--- Antony Alexander <[log in to unmask]>

> Taking all such things into account, it isnít
> necessarily true that  Russian speakers would be 
> further up the hierarchy than Japanese speakers.
> Individually, though, anyone who has 
> mastered a major language at the highest level -
> particularly one as difficult as Classical 
> Arabic - should be able to speak the acrolect when
> it is formulated.

I'm far from an expert in Russian, but are there
really native speakers of Russian who are not able to
pronounce the different sounds of the language? There
may be some variation. For example, there are some
accents in English where people aren't able to
pronounce the "r" at the end of words. And others
aren't able to or don't pronounce the "th" sounds. 

At least in Japanese, speakers of any dialect are
unable to make a distinction between L and R. As Larry
wrote in his response, of course, nobody is claiming
that all people have equal linguistic abilities. There
are people who are musically inclined and do well with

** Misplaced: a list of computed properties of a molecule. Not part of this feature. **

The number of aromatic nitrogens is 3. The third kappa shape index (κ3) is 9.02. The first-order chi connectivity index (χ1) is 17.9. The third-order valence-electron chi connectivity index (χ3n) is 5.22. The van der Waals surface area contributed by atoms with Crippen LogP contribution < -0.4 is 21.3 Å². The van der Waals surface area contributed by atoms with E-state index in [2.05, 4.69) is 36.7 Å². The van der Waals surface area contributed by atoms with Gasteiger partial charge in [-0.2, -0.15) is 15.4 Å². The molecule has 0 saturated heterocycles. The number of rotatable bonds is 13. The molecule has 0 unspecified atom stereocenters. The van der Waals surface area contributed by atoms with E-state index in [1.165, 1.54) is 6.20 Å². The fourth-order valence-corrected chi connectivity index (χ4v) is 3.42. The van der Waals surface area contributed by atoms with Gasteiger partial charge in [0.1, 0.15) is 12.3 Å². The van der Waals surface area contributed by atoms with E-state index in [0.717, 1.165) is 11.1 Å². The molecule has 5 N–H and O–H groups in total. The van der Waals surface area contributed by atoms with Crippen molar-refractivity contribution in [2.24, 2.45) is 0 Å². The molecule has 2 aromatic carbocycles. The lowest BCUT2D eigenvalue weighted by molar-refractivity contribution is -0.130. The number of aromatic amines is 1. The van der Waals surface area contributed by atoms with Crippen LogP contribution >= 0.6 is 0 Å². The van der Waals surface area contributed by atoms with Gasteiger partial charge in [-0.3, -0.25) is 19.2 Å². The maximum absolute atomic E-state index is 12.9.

new sounds, and others who don't. I've met Japanese
people (often young, but not necessarily so) who have
been quite good with the English sounds, and others,
often extremely talented in other areas, who were
incapable of pronouncing many English sounds. 

I suppose the question I really am interested in
hearing your answer to is, exactly who are the people
who would use your acrolect with more phonemes? I
suggested that perhaps it would be people from a
language with more phonemes. And you noted it's not
what you meant. But who then would be the speakers? 

Jens Wilkinson
Neo Patwa language:

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